Not really. There’s plenty of room inside the meter box. I’ll just have to find an aerial with a detachable antenna, and put the antenna on the outside of the box, as per the previous plan. The only entry point to the box will be where the aerial wire comes in. Now to find the right part!

Don’t know really, but we have wireless broadband where we live and it can be rain affected. It varies, from no effect to completely blocking the signal (rarely). Still, rain permanently damaging physical components is of much more concern. Temporary data transmission losses are of no concern. It only rains heavily in the wet season Dec to March. Last year we once had 430mm of rain overnight, and 700 mm over 3 consecutive days!

Powerline adaptors are a good idea that I hadn’t thought of. I’ll keep them as a backup plan though, for a couple of reasons. The power box/pole being out on the street makes it more prone to lightning strikes, and a physical connection to active gear inside the house is a non-preferred option. I also don’t know how the powerline adaptors would like surge diverters. Then there’s the stacking of equipment at the GPO; surge protection, pass-through powerline adaptor, Euro-to-AUS travel adaptor, AC-AC adaptor. Big stack! Also my network switch is at capacity in the office, so I’d have to buy a new one. Little costs, but they add up. So I’ll try wifi first.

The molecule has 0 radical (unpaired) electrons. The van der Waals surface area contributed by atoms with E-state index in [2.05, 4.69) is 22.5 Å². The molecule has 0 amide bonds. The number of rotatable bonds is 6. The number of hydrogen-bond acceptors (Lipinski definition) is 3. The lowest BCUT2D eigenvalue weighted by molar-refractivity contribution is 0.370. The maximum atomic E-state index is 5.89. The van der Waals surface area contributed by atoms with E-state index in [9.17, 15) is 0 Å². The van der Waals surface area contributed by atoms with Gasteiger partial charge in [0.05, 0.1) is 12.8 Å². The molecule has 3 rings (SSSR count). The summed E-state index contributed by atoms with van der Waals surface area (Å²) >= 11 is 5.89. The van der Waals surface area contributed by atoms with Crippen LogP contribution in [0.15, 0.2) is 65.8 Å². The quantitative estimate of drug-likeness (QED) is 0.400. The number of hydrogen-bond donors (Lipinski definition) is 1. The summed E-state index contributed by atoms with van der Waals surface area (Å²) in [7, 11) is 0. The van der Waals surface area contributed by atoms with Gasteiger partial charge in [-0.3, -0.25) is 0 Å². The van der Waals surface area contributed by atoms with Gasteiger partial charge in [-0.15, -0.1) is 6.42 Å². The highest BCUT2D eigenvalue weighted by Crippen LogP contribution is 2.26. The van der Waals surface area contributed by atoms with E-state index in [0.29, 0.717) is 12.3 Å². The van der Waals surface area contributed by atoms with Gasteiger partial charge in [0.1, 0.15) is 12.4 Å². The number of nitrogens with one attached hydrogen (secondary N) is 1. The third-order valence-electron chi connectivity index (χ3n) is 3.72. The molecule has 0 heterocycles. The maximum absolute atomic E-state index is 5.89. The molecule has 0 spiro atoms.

You definitely need a power surge protector on the Pi then (AC & DC). Ethernet surge protectors are pretty cheap.

I wonder if there is a path from the CT into the EmonPi? @Robert.Wall? @Bill.Thomson?

There’s next to no input protection on the emonTx or emonPi - your main hope is the c.t. will saturate on the current spike. But even the fast edge is likely to cause damage. And if the c.t. flashes over from primary to secondary, then it’s very unlikely that anything would survive.

“the fast edge” - lightning strikes have incredibly fast rise times, even a 90° bend in a lightning conductor has been known to have enough inductance to stop the current and cause it to jump out of the copper onto the adjacent wet masonry. And of course, transformers work by rate-of-change of current.

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In general, they don’t.
Connecting one to a surge protected power point usually results in poor or no operation.


I was thinking of adding a surge protector to the RJ45/ethernet connection, possibly at both ends in this case.

That may or may not cause the same effect as connecting protection to the power side of the link.
The anti-surge devices often have filters in them that kill off the high frequencies in the signal.
(i.e. a low-pass filter) The higher the frequency, the more it gets attenuated.
Whether or not that would be enough to affect performance, I can’t say.